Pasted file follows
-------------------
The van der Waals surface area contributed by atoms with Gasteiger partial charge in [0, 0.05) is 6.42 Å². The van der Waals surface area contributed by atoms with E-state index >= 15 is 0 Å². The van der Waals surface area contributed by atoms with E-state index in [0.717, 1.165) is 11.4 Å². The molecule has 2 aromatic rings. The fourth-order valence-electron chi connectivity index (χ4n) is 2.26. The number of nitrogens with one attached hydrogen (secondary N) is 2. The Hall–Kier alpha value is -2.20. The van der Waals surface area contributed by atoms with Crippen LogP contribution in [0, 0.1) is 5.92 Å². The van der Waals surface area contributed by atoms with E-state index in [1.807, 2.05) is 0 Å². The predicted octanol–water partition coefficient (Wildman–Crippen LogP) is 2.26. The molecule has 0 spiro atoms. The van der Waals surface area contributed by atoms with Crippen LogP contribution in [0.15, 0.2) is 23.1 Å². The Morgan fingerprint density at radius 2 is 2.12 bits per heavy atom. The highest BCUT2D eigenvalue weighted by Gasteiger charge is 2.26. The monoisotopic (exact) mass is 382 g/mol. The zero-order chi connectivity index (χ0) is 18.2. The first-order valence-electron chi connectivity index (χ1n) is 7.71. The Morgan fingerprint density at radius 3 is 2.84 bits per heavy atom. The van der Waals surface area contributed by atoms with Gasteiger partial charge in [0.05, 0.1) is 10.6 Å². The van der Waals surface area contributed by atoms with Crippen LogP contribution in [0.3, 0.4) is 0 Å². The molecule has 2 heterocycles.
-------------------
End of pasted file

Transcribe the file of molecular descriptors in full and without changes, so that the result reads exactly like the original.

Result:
The van der Waals surface area contributed by atoms with Gasteiger partial charge in [0, 0.05) is 6.42 Å². The van der Waals surface area contributed by atoms with E-state index >= 15 is 0 Å². The van der Waals surface area contributed by atoms with E-state index in [0.717, 1.165) is 11.4 Å². The molecule has 2 aromatic rings. The fourth-order valence-electron chi connectivity index (χ4n) is 2.26. The number of nitrogens with one attached hydrogen (secondary N) is 2. The Hall–Kier alpha value is -2.20. The van der Waals surface area contributed by atoms with Crippen LogP contribution in [0, 0.1) is 5.92 Å². The van der Waals surface area contributed by atoms with E-state index in [1.807, 2.05) is 0 Å². The predicted octanol–water partition coefficient (Wildman–Crippen LogP) is 2.26. The molecule has 0 spiro atoms. The van der Waals surface area contributed by atoms with Crippen LogP contribution in [0.15, 0.2) is 23.1 Å². The Morgan fingerprint density at radius 2 is 2.12 bits per heavy atom. The highest BCUT2D eigenvalue weighted by Gasteiger charge is 2.26. The monoisotopic (exact) mass is 382 g/mol. The zero-order chi connectivity index (χ0) is 18.2. The first-order valence-electron chi connectivity index (χ1n) is 7.71. The Morgan fingerprint density at radius 3 is 2.84 bits per heavy atom. The van der Waals surface area contributed by atoms with Gasteiger partial charge in [0.05, 0.1) is 10.6 Å². The van der Waals surface area contributed by atoms with Crippen LogP contribution in [0.3, 0.4) is 0 Å². The molecule has 2 heterocycles.